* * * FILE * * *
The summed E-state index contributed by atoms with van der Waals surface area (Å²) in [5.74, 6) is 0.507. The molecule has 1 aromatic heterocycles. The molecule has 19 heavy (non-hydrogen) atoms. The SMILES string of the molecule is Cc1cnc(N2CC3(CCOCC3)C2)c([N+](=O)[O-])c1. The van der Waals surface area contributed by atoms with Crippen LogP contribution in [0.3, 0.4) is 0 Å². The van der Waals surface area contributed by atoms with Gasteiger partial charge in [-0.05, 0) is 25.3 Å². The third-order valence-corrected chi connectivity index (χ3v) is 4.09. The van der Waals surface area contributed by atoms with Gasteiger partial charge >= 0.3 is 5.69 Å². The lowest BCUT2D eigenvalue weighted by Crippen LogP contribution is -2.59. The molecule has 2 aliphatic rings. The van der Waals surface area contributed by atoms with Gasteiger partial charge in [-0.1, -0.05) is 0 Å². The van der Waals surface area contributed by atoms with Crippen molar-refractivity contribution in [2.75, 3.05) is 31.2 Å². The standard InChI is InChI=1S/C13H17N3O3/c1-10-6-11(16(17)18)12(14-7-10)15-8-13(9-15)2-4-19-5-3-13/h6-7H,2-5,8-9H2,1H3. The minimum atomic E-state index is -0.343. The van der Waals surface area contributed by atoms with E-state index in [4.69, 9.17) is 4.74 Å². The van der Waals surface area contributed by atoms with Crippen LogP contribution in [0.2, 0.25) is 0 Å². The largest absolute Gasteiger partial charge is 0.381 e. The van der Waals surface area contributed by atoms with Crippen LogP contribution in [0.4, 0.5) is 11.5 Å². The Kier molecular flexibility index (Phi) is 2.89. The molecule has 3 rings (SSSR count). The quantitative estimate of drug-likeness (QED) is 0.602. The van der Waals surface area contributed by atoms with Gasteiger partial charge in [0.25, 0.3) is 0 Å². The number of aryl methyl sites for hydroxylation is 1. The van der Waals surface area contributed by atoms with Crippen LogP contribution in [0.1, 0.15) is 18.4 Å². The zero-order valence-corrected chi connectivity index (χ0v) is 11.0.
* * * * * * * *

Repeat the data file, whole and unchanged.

The summed E-state index contributed by atoms with van der Waals surface area (Å²) in [5.74, 6) is 0.507. The molecule has 1 aromatic heterocycles. The molecule has 19 heavy (non-hydrogen) atoms. The SMILES string of the molecule is Cc1cnc(N2CC3(CCOCC3)C2)c([N+](=O)[O-])c1. The van der Waals surface area contributed by atoms with Crippen LogP contribution in [0.3, 0.4) is 0 Å². The van der Waals surface area contributed by atoms with Gasteiger partial charge in [-0.05, 0) is 25.3 Å². The third-order valence-corrected chi connectivity index (χ3v) is 4.09. The van der Waals surface area contributed by atoms with Gasteiger partial charge >= 0.3 is 5.69 Å². The lowest BCUT2D eigenvalue weighted by Crippen LogP contribution is -2.59. The molecule has 2 aliphatic rings. The van der Waals surface area contributed by atoms with Gasteiger partial charge in [-0.1, -0.05) is 0 Å². The van der Waals surface area contributed by atoms with Crippen molar-refractivity contribution in [2.75, 3.05) is 31.2 Å². The standard InChI is InChI=1S/C13H17N3O3/c1-10-6-11(16(17)18)12(14-7-10)15-8-13(9-15)2-4-19-5-3-13/h6-7H,2-5,8-9H2,1H3. The minimum atomic E-state index is -0.343. The van der Waals surface area contributed by atoms with E-state index in [4.69, 9.17) is 4.74 Å². The van der Waals surface area contributed by atoms with Crippen LogP contribution in [0.2, 0.25) is 0 Å². The largest absolute Gasteiger partial charge is 0.381 e. The van der Waals surface area contributed by atoms with Crippen LogP contribution in [0.4, 0.5) is 11.5 Å². The Kier molecular flexibility index (Phi) is 2.89. The molecule has 3 rings (SSSR count). The quantitative estimate of drug-likeness (QED) is 0.602. The van der Waals surface area contributed by atoms with Gasteiger partial charge in [0.25, 0.3) is 0 Å². The number of aryl methyl sites for hydroxylation is 1. The van der Waals surface area contributed by atoms with Crippen LogP contribution in [0.1, 0.15) is 18.4 Å². The zero-order valence-corrected chi connectivity index (χ0v) is 11.0.